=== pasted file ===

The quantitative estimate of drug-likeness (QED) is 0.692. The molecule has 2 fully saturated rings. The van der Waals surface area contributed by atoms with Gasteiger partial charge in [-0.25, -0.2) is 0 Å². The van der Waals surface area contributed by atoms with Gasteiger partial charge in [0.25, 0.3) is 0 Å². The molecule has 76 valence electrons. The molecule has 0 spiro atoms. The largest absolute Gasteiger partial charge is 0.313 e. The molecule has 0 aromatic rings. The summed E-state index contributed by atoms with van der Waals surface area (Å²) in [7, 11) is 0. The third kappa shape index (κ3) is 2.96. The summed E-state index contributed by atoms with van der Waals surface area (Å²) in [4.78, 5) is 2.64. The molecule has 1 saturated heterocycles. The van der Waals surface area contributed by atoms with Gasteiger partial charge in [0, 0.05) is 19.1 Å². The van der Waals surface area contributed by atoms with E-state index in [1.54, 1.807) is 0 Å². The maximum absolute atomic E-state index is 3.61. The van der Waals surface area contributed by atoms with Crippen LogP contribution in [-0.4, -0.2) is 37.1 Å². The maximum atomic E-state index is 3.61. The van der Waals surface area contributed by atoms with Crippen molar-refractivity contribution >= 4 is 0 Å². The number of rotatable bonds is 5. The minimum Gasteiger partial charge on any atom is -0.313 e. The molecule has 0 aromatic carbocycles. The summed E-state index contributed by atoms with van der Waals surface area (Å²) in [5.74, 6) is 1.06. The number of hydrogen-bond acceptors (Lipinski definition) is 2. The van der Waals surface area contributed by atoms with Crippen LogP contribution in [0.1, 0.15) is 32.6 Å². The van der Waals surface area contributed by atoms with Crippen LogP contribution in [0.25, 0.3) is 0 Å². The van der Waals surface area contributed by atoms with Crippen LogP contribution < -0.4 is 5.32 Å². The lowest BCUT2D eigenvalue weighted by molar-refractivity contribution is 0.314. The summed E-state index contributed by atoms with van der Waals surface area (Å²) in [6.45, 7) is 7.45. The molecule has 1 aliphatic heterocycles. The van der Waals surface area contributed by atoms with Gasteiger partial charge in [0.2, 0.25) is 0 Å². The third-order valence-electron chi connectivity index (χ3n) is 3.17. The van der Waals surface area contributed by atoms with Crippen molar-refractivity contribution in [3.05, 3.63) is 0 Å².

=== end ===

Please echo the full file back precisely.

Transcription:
The quantitative estimate of drug-likeness (QED) is 0.692. The molecule has 2 fully saturated rings. The van der Waals surface area contributed by atoms with Gasteiger partial charge in [-0.25, -0.2) is 0 Å². The van der Waals surface area contributed by atoms with Gasteiger partial charge in [0.25, 0.3) is 0 Å². The molecule has 76 valence electrons. The molecule has 0 spiro atoms. The largest absolute Gasteiger partial charge is 0.313 e. The molecule has 0 aromatic rings. The summed E-state index contributed by atoms with van der Waals surface area (Å²) in [7, 11) is 0. The third kappa shape index (κ3) is 2.96. The summed E-state index contributed by atoms with van der Waals surface area (Å²) in [4.78, 5) is 2.64. The molecule has 1 saturated heterocycles. The van der Waals surface area contributed by atoms with Gasteiger partial charge in [0, 0.05) is 19.1 Å². The van der Waals surface area contributed by atoms with E-state index in [1.54, 1.807) is 0 Å². The maximum absolute atomic E-state index is 3.61. The van der Waals surface area contributed by atoms with Crippen LogP contribution in [-0.4, -0.2) is 37.1 Å². The maximum atomic E-state index is 3.61. The van der Waals surface area contributed by atoms with Crippen molar-refractivity contribution >= 4 is 0 Å². The number of rotatable bonds is 5. The minimum Gasteiger partial charge on any atom is -0.313 e. The molecule has 0 aromatic carbocycles. The summed E-state index contributed by atoms with van der Waals surface area (Å²) in [5.74, 6) is 1.06. The number of hydrogen-bond acceptors (Lipinski definition) is 2. The van der Waals surface area contributed by atoms with Crippen LogP contribution in [0.1, 0.15) is 32.6 Å². The van der Waals surface area contributed by atoms with Crippen LogP contribution in [0.25, 0.3) is 0 Å². The van der Waals surface area contributed by atoms with Crippen LogP contribution < -0.4 is 5.32 Å². The lowest BCUT2D eigenvalue weighted by molar-refractivity contribution is 0.314. The summed E-state index contributed by atoms with van der Waals surface area (Å²) in [6.45, 7) is 7.45. The molecule has 1 aliphatic heterocycles. The van der Waals surface area contributed by atoms with Gasteiger partial charge in [0.2, 0.25) is 0 Å². The third-order valence-electron chi connectivity index (χ3n) is 3.17. The van der Waals surface area contributed by atoms with Crippen molar-refractivity contribution in [3.05, 3.63) is 0 Å².